This book, about living in South Africa under Apartheid, could be classified as a dystopian novel. The tension continually builds throughout the novel, (view spoiler) In reality, we know that Apartheid did end - and that the events port ...more
Catherine Oughtibridge
‘There are only two types of madness we should guard against. One is the belief that we can do everything. The other is the belief that we can do nothing.’

A Dry White Season is a sad, depressing look at racial prejudices in apartheid South Africa through the story of a white man trying to bring justice to the memory of a black man. Ben du Toit is a schoolteacher whose life changes when he becomes involved with the family of the school caretaker Gordon Ngubene. Set around the Soweto Riots the boo
I could not put this book down. Andre Brink is an enormously talented writer and deserves the kind of international recognition that JM Coetzee and Nadine Gordimer enjoy.

This book tells the story of Ben Du Toit, an unremarkable Afrikaner school teacher in 1970's Johannesburg. He becomes involved in the education of the school janitor's son, and after the adolescent is killed in the Soweto Riots, Ben begins helping the black janitor (Gordon) in his quest to uncover the truth. Brink's story unfold
A Dry White Season was a deeply moving read. I must admit to being sceptical of Brink's literary prowess after the first book I read of his (Devil's Valley) - it wasn't a bad read by any stretch of imagination - it was an intricate book, but it seemed to lack a certain depth, or at least if it truly was exploring something then I missed it.

On the other hand, A Dry White Season feels like an amalgamation of 1984 and Cry, the Beloved Country in a comparatively modern South Africa. The novel was pe
Dans la moiteur des nuits orageuses de Pretoria, Ben Du Toit découvre un monde tout proche et pourtant si loin de sa vie d'Afrikaner.

Peu à peu, il ouvre des yeux incrédules sur un système qu'il cautionne par ignorance et par lâcheté et qui entretient une communauté, un peuple, dans le désespoir et la résignation.

La naïveté de Ben est telle qu'il croit encore à une justice où toute notion de couleur ou de race serait abolie, mais dans les années quatre-vingt en Afrique du Sud, l'espoir est un p
André P Brink het die een na die ander protesboek geskryf tydens die Apartheidsjare waarvan hierdie een was. Om dit nou weer te lees is om in ongeloof te wonder hoe dit gebeur het dat hierdie inligting destyds amper as heiligskennis weerhou was van die Afrikaners. Die boek sluit net nog 'n deel van die verborge geskiedenis oop wat, toe dit die eerste keer in 1979 gepubliseer was, te oorweldigend was om behoorlik ge-absorbeer te kon word. Die boek het nie so opslae gemaak soos sy eerste boek "Ken ...more
A Dry White Season is a stunning but shocking novel. It's about Ben, a middle class teacher who forms part of the privileged ruling class during Apartheid in South Africa. He is dragged into the ugly underbelly of this world when the son of his black janitor, Gordon, is arrested and treated extremely poorly by the hands of the Secret Police. Ben starts from a point of total naivety, swallowing the pill distributed by the government that trials are fair, and the Secret Police are protecting the p ...more
Greg Brozeit
I learned this morning that André Brink passed away yesterday. Then I spent a few of hours reading excerpts of some of the books of his that I’ve read. I have long loved A Dry White Season. It was a required book in some of the high school courses I used to teach and many of my students ranked it as one of their favorites. Most people who know about it have seen the movie that was made of the novel. I never saw it (I make a point of never watching movies made from books I like), but I was glad t ...more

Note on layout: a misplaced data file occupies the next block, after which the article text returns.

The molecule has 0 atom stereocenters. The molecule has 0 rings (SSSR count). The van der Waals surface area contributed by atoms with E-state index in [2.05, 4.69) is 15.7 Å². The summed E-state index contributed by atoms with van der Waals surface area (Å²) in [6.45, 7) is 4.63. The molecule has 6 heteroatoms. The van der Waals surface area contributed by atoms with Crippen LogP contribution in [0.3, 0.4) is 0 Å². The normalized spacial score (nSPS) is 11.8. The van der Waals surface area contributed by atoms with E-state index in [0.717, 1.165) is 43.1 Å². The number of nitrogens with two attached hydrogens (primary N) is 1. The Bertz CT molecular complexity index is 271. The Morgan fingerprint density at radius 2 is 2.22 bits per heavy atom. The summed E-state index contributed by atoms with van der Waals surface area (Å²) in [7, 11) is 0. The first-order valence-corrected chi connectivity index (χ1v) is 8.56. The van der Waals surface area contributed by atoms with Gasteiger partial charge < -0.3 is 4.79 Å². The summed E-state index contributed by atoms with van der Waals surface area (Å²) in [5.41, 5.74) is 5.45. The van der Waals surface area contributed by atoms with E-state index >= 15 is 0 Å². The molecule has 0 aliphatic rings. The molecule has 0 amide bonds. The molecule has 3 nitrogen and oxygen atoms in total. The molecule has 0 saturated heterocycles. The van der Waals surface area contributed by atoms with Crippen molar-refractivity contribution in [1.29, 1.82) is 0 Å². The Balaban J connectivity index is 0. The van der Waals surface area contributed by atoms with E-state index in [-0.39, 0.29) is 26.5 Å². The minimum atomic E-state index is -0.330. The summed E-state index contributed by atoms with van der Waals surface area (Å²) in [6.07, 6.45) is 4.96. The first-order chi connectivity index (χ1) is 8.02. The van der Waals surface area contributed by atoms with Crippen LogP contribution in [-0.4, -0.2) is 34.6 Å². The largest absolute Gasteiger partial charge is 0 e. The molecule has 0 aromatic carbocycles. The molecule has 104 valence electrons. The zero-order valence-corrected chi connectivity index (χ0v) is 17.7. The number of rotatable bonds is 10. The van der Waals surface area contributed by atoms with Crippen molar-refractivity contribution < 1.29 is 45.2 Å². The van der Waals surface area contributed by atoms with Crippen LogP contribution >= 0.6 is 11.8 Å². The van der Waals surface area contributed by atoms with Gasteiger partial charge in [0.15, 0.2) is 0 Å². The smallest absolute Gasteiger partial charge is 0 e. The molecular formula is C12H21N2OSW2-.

Wilhelm Weber
A must read - and not only because of the author's death last week - but because it's but 36 years ago that this book was written and it already seems centuries ago. It was only 1979 and the year I wrote matric. My sister Nate said, she already had it as set-book. So there must have been a time, when it wasn't banned. Yet it's not just about nor forgetting, but also because Brink has a uncanny gift with words and he does understand people too, but not only the Afrikaaners and not only the men ei ...more
The most striking aspect of this book is how relevant it still is and how incredibly modern in its approach 36 years after its publication. The humanity of a man deciding to go with his conscience against all odds, fighting to the last to maintain a shred of self-respect whilst in his small battle against a viciously brutal Apartheid regime everyone else around him opts out. His guilt - trying to find justice for the murder of two black men by the Security Police. And the regime cannot condone h ...more
Stef Smulders
Dit is een boek dat naar het eind toe steeds beter wordt, in het begin erg voorspelbaar en soms zelfs een beetje kinderlijk uitleggerig, maar daarna steeds spannender. De stijl is heel variërend met zelfs prachtige lyrische passages, naast de thriller-achtige beschrijvingen van het eigenlijke verhaal. Indrukwekkend zijn de beschrijving van het lijkhuis met de gedode zwarte demonstranten en de armoedigheid van Soweto. Er is een aantal memorabele personages, behalve de hoofdpersoon Ben, de journal ...more
Une révélation. Lu en deux jours, on le commence et on ne lâche plus. Pour toux ceux qui s'accommodent d'une réalité dérangeante, grâce au 'Je ne savais pas' ou au 'Qu'y puis-je?'. Un bijou totalement d'actualité.

This reads like the most absurd of Kafka novels, a man battling a system he doesn't understand. He is incredibly naive, never quite allowing his eyes to open fully to how cruelly the regime is prepared to act to preserve its power. Can the white population of apartheid South Africa really have been that ignorant of how the lives, studded with constant violations of human rights, was for the black population?
Ben just refuses to see the fact that no authorities are willing to see the truth, even i
Quelques réflexions intéressantes sur la folie, la vie en société, l'incompréhension entre les races, les choix qu'on doit faire, la conscience, etc...
On est tout de suite plongé dans l'histoire : bon sens du rythme.
Caroline Bell